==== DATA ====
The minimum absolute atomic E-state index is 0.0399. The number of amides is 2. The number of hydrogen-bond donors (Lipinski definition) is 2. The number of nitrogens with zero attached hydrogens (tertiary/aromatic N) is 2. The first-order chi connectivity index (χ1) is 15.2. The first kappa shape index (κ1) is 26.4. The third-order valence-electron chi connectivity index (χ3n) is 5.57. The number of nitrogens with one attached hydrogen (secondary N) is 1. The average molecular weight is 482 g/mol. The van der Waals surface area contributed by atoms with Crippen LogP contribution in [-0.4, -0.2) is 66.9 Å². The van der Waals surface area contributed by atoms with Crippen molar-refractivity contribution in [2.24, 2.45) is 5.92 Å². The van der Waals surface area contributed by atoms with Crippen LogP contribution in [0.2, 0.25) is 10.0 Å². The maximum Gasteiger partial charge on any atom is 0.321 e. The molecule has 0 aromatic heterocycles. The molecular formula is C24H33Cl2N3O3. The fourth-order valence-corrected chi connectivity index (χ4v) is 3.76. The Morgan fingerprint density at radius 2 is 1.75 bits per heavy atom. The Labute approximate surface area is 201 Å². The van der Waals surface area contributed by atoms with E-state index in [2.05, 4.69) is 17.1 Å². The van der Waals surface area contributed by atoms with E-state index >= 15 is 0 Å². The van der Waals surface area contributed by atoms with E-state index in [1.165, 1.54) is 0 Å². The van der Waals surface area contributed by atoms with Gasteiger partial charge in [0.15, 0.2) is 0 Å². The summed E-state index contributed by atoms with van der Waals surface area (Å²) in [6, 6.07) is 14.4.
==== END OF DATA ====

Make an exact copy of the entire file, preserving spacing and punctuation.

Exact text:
The minimum absolute atomic E-state index is 0.0399. The number of amides is 2. The number of hydrogen-bond donors (Lipinski definition) is 2. The number of nitrogens with zero attached hydrogens (tertiary/aromatic N) is 2. The first-order chi connectivity index (χ1) is 15.2. The first kappa shape index (κ1) is 26.4. The third-order valence-electron chi connectivity index (χ3n) is 5.57. The number of nitrogens with one attached hydrogen (secondary N) is 1. The average molecular weight is 482 g/mol. The van der Waals surface area contributed by atoms with Crippen LogP contribution in [-0.4, -0.2) is 66.9 Å². The van der Waals surface area contributed by atoms with Crippen molar-refractivity contribution in [2.24, 2.45) is 5.92 Å². The van der Waals surface area contributed by atoms with Crippen LogP contribution in [0.2, 0.25) is 10.0 Å². The maximum Gasteiger partial charge on any atom is 0.321 e. The molecule has 0 aromatic heterocycles. The molecular formula is C24H33Cl2N3O3. The fourth-order valence-corrected chi connectivity index (χ4v) is 3.76. The Morgan fingerprint density at radius 2 is 1.75 bits per heavy atom. The Labute approximate surface area is 201 Å². The van der Waals surface area contributed by atoms with E-state index in [2.05, 4.69) is 17.1 Å². The van der Waals surface area contributed by atoms with E-state index >= 15 is 0 Å². The van der Waals surface area contributed by atoms with E-state index in [1.165, 1.54) is 0 Å². The van der Waals surface area contributed by atoms with Gasteiger partial charge in [0.15, 0.2) is 0 Å². The summed E-state index contributed by atoms with van der Waals surface area (Å²) in [6, 6.07) is 14.4.